In May 2007, in the middle of my four years living in the grand city of Chicago, my life course shifted a bit while walking through the Chicago History Museum […]
In May 2007, in the middle of my four years living in the grand city of Chicago, my life course shifted a bit while walking through the Chicago History Museum in its new building at 1601 N. Clark Street. I spent a fair amount of time at this museum during my years in Chi-town. And, as I will do while living or traveling in any city in any country (Israel, France, Netherlands, England, Mexico, all around the United States, Canada), I will go out of my way to revel in black-and-white photography of cities and famous/infamous/ordinary people, architecture, sculpture, shapes and images, shadows and light. On this May day three years ago, I chanced upon an exhibit that honored a Chicago resident and internationally renowned photographer, character, and all around sweet guy — “The Essential Art Shay: Selected Photographs” showing the length and breadth of Art’s oeuvre.
I’ll share comments from my journal at the time, experiencing the exhibit.
“It’s midway through the exhibit. I’ve worked through the first several rooms — very Walker Evans, this Art Shay man-of-the-street documentary style. Art had a twinship and friendship with Nelson Algren that seems inevitable as one examines these images. Algren’s words (if you know them) and Shay’s pictures installed here (many of handsome Algren himself) combine seamlessly. Algren and Shay capturing the poor, the rich, the famous, the powerful — the people who live in and visit this fabulous city in the 1940s, 1950s, 1960s …. ”
“There are some surprises. Simone de Beauvoir bareback (well bare from the back) as she stands primping in a bathroom mirror. An image of Elizabeth Taylor — 1960 or so — at a table at the Pump Room, Ambassador East — at the height of her luscious early middle age. Waiting to light a cigarette. In this picture of Elizabeth looking off to the side, perfectly composed .. we feel her life has been full, so full, of so many similar events. Calm, collected, poised.”
“And the Bowery bums and 1968 Chicago Democratic National Convention street images. And then .. several ambling rooms in .. a room of entertainers and culture figures. From left to right around the room (with year and ICHi numbers) —
- Joseph McCarthy, 1950. 50576
- Richard Daley and President Truman, 1960. 50553
- President Eisenhower, 1954. 50554
- JFK and Native Americans, 1960. 50585
- Diana Ross and the Supremes, dressing room (looking sullen), 1963. 50581
- Marlon Brando and dog, 1950. 50580 [image used on cover of Album for an Age]
- Judy backstage at Arie Crown, 1962 [mislabeled 1963 on the tag]. 50579
- Marcel Marceau, 1978. 50562
- Liberace and Chicago Bears wives. [pretty hysterical if you consider subtext] 50571
- Mohammed Ali in trunks, 1964. 50570
- Ernest Hemingway, 1944. 50563
- Simone De Beauvoir, 1954. 50556. [clothed!]
- Saul Bellow, 1973. 50537
- James Jones, 1952. 50561
In extraordinary company, Garland shines with raw human energy and JOY. Between Marceau and Brando — mimic and consummate unique acting presence — she pops off the wall. The first time through this room, I stop and gasp. For this long time Garland fan and owner of countless biographies and related materials, this is a new image for me. I stand immobile in front of the image for a full five minutes.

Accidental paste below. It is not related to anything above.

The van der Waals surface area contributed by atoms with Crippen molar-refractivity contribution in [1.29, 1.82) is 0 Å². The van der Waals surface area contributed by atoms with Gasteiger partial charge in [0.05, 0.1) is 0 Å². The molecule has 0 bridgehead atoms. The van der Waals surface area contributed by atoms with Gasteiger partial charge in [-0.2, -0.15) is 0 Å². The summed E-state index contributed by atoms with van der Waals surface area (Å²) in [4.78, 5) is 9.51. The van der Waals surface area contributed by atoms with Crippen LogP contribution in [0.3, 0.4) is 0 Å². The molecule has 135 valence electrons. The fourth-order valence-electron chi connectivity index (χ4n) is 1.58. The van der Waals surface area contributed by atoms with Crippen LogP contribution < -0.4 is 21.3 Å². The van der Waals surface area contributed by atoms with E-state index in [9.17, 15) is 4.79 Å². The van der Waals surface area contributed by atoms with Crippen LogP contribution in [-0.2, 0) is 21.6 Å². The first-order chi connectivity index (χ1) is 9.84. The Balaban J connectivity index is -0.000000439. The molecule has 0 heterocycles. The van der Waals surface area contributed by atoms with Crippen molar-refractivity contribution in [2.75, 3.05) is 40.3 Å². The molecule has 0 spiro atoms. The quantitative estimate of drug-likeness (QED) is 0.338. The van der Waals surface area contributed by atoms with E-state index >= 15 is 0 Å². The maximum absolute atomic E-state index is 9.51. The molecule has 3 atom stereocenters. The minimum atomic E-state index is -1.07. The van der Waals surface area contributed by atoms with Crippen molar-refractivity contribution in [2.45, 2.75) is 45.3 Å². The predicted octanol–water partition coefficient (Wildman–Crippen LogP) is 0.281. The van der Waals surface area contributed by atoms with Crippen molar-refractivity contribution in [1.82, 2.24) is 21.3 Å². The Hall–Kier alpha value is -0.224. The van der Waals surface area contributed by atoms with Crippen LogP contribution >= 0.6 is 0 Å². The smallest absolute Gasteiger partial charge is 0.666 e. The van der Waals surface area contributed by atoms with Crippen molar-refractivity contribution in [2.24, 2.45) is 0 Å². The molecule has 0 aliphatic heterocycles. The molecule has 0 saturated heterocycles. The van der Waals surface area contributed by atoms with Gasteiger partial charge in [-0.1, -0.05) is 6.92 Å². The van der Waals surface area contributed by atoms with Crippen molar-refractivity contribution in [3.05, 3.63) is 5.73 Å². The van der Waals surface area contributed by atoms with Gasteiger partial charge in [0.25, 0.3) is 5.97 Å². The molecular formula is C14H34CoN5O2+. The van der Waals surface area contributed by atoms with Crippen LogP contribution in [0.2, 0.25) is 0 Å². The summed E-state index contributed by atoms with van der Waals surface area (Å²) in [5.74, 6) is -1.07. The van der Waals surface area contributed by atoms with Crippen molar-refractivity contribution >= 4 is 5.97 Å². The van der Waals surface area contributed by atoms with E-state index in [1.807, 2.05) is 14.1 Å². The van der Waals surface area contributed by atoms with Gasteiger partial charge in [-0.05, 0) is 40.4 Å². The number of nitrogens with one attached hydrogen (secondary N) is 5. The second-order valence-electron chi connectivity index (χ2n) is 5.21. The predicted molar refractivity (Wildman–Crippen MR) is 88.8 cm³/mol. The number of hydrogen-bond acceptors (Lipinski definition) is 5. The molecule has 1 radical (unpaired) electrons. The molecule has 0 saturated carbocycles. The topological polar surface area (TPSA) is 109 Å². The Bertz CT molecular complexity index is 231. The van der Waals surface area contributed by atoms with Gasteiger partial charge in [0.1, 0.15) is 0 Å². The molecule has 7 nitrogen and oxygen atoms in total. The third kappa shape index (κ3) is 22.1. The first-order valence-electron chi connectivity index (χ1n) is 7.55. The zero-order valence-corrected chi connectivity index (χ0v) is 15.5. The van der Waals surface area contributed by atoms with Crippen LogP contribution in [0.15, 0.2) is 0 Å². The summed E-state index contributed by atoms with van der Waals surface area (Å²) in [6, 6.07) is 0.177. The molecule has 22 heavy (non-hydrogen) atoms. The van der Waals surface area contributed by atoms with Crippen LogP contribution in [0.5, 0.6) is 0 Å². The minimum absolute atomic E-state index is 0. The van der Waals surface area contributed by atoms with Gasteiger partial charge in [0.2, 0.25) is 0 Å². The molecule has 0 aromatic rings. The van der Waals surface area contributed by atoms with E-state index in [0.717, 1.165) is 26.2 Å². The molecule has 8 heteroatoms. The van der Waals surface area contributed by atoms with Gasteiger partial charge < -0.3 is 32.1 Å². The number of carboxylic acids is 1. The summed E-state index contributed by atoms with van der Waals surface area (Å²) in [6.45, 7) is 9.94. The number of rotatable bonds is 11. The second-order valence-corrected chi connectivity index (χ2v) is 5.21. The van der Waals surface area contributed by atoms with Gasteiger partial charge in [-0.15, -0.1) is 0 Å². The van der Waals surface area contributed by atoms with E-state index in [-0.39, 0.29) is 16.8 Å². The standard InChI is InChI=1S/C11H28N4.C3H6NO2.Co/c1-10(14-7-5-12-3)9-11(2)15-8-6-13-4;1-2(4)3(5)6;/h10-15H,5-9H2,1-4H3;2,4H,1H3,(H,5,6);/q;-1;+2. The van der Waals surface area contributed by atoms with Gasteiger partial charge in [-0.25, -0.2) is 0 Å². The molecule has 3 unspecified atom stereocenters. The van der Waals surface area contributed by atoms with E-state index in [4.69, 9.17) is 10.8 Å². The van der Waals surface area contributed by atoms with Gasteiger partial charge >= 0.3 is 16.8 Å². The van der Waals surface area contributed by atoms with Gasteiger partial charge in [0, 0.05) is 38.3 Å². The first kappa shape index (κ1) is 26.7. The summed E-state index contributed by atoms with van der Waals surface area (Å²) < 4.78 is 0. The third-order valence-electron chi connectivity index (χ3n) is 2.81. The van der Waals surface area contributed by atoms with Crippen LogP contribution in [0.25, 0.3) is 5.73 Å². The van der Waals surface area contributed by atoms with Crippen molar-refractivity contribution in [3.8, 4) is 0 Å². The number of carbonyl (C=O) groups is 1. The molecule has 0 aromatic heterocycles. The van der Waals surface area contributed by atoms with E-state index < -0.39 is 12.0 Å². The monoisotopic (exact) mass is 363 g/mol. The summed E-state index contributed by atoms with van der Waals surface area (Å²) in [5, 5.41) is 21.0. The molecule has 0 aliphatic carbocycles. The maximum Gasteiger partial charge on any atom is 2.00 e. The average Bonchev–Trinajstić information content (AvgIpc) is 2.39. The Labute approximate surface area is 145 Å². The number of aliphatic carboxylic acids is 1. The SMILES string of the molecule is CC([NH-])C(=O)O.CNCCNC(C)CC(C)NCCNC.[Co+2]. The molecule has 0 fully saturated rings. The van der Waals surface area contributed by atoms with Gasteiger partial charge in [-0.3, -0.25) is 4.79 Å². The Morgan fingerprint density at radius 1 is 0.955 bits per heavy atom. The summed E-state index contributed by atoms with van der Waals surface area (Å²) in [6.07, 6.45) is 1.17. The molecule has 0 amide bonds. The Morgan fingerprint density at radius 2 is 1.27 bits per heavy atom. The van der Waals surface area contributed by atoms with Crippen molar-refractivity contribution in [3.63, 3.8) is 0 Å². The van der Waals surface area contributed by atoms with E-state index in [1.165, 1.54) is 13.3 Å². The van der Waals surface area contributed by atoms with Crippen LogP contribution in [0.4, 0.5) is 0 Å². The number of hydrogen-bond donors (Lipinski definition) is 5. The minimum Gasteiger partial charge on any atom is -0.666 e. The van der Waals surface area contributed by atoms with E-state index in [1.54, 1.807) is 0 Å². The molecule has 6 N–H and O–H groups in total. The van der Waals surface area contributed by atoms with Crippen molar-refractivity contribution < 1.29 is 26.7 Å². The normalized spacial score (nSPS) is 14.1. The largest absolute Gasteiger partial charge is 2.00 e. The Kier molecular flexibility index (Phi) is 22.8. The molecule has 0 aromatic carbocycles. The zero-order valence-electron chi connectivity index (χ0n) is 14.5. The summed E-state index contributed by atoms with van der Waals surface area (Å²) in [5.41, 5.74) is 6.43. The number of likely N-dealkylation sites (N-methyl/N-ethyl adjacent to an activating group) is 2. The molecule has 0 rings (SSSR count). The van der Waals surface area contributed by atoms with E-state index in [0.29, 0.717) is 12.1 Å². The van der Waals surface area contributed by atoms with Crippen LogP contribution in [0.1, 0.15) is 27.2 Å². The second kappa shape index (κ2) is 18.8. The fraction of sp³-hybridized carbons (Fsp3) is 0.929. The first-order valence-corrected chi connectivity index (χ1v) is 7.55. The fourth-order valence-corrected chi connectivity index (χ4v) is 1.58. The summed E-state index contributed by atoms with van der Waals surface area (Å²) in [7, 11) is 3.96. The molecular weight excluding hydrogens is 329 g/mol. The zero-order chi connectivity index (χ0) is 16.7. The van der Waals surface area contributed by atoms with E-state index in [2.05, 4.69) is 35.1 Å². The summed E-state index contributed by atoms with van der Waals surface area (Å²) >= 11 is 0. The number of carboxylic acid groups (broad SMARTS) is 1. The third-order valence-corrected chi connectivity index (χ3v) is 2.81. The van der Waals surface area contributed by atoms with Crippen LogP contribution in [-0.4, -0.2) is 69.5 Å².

The wall label as posted follows. I soon learn that this is a version of the text that appears in Art’s book Album for an Age: Unconventional Words and Pctures from the Twentieth Century (2000), accompanying this same image. Shay took the picture while working as a stringer for Time magazine. Another image from the stage at Chicago’s Arie Crown theatre November 7, 1962 appears in the November 16, 1962 Time issue article entitled “The New New Garland”:
“Judy Garland before a concert at the Crown Auditorium. Garland got herself together in no time, smiled though her skin was breaking, playfully kicked a leg into the air and asked, ‘Do you want to direct me in a scene or just let it happen?’ An echo, I guessed, of many another picture in her life. ‘When I’m finished singing, I’ll come down front and sign autographs. Should be good for Time.’ She knew her audience.”
For the next several months I was on a personal mission to find out how to obtain a copy of this image. At that point I would have been happy with a good xerox copy. Conversations and connections later (Chicago like any other place is a small town once you access a corner of it), I am introduced by email by a woman who knows Art well. Art and I meet several times, including at a reception at his wife Florence’s vintage book shop for Parisian gallery owners who have exhibited Art’s work. And we become friends. Adorable man. I purchase FOUR original prints from Art of this session, in a sequence, two leading up to the published image and one after, all signed and one specially inscribed.
These images move from Chicago to Philadelphia, and now occupy a place of honor in our new Manhattan home. Here is an intentionally-fuzzy photo of our newly installed friends — the previously published image is in the bottom left corner.
For more about Art Shay’s photographs refer to his representatives at Stephen Daiter Gallery in Chicago and web content based on their 2007 Art Shay exhibit timed to coincide with the Chicago History Museum show.
© Martha Wade Steketee (August 21, 2010)